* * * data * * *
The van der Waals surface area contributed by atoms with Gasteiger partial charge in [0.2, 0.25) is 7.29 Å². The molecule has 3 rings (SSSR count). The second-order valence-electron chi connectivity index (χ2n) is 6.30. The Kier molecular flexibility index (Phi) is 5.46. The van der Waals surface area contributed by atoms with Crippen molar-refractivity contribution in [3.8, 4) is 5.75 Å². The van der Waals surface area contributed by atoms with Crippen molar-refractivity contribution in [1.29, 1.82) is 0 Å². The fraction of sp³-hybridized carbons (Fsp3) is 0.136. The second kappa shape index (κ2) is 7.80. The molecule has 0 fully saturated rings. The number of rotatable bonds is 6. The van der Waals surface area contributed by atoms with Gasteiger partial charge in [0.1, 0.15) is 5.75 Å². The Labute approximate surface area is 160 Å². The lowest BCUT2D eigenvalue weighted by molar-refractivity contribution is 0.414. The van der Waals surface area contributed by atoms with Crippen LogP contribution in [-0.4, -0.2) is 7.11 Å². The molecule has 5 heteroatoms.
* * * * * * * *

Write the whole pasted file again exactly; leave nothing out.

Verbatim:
The van der Waals surface area contributed by atoms with Gasteiger partial charge in [0.2, 0.25) is 7.29 Å². The molecule has 3 rings (SSSR count). The second-order valence-electron chi connectivity index (χ2n) is 6.30. The Kier molecular flexibility index (Phi) is 5.46. The van der Waals surface area contributed by atoms with Crippen molar-refractivity contribution in [3.8, 4) is 5.75 Å². The van der Waals surface area contributed by atoms with Crippen molar-refractivity contribution in [1.29, 1.82) is 0 Å². The fraction of sp³-hybridized carbons (Fsp3) is 0.136. The second kappa shape index (κ2) is 7.80. The molecule has 0 fully saturated rings. The number of rotatable bonds is 6. The van der Waals surface area contributed by atoms with Gasteiger partial charge in [0.1, 0.15) is 5.75 Å². The Labute approximate surface area is 160 Å². The lowest BCUT2D eigenvalue weighted by molar-refractivity contribution is 0.414. The van der Waals surface area contributed by atoms with Crippen LogP contribution in [-0.4, -0.2) is 7.11 Å². The molecule has 5 heteroatoms.